The Maryland Farm Bureau attacked studies released last week that showed less progress on phosphorus pollution cuts in Eastern Shore rivers and took aim at the models and formulas used to measure bay pollution.I have deep suspicions of anyone who gives a project the Orwellian title "Environmental Integrity Project." How can you even be allowed to question something that calls for "environmental integrity?"
Like the Environmental Integrity Project studies it took to task, the farm lobby also called for more precise monitoring of practices used by farmers to cut nutrients, and changes to the models used to estimate progress, but for a different reason.
It claims bay models short change pollution reductions while the Integrity Project found the models could be over-estimating the results — especially on phosphorus reduction.As they say, "All models are wrong; some models are useful." The trick is to know which ones are useful, and what they're limitations are.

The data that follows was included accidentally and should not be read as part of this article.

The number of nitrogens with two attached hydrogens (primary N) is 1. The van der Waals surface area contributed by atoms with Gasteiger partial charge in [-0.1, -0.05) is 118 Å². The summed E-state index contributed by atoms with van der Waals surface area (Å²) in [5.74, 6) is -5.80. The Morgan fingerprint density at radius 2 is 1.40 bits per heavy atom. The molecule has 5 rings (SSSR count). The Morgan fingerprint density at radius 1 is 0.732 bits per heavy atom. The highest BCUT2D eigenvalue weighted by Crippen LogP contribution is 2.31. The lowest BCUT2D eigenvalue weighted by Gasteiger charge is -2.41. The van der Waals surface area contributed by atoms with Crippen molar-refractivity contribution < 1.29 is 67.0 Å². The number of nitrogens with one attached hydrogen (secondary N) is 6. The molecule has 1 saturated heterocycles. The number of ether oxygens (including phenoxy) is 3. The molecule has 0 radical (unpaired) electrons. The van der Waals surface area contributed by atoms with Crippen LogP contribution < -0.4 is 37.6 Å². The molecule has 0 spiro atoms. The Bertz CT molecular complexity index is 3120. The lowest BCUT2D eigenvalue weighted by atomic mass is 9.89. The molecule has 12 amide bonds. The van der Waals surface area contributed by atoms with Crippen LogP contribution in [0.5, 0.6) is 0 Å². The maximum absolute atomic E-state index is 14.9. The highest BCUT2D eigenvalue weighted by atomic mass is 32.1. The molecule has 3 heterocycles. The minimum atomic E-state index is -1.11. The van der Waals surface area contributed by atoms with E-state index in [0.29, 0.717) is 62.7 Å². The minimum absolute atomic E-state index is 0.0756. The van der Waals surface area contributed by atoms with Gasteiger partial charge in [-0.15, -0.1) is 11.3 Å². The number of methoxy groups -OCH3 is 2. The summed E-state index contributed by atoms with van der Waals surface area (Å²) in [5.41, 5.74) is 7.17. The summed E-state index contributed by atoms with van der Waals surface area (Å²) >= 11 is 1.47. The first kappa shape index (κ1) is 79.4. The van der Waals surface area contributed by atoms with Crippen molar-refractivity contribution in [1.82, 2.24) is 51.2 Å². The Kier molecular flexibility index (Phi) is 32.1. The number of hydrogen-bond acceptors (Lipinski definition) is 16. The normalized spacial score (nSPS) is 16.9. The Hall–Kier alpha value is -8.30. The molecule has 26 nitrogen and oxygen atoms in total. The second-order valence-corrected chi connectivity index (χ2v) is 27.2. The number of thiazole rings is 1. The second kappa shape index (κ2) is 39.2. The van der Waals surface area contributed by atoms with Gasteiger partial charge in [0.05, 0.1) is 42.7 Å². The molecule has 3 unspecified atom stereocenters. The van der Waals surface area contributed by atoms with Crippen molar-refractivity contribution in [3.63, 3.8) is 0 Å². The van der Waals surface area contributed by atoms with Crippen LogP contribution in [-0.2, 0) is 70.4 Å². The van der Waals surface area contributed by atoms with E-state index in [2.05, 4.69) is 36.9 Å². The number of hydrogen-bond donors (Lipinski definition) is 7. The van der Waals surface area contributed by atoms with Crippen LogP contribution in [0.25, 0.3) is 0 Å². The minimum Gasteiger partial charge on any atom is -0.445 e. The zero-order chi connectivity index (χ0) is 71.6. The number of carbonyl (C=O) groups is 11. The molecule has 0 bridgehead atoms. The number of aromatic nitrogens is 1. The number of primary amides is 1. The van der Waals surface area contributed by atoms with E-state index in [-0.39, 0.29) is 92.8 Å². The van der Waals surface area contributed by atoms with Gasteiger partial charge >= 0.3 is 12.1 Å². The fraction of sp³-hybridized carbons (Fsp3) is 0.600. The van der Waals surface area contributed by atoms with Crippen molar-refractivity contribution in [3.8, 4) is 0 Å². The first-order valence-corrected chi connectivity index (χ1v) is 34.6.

The arguments on both sides shed light on the fact that the models used to estimate pollution reductions, while tested and honed by experts, remain a work in progress.
The Environmental Protection Agency last month released an assessment of bay restoration progress which said Maryland had reached its targets on nutrient pollution. The positive report is based, in part, on Maryland implementing new phosphorus rules for farms. It also seeks better monitoring of agricultural pollution techniques.I won't pretend to know who's right here; my gut tells me both sides are shading the truth in their favor.
The farm bureau said it was proof the state’s agricultural sector is doing its job and said last week’s studies short change farmers.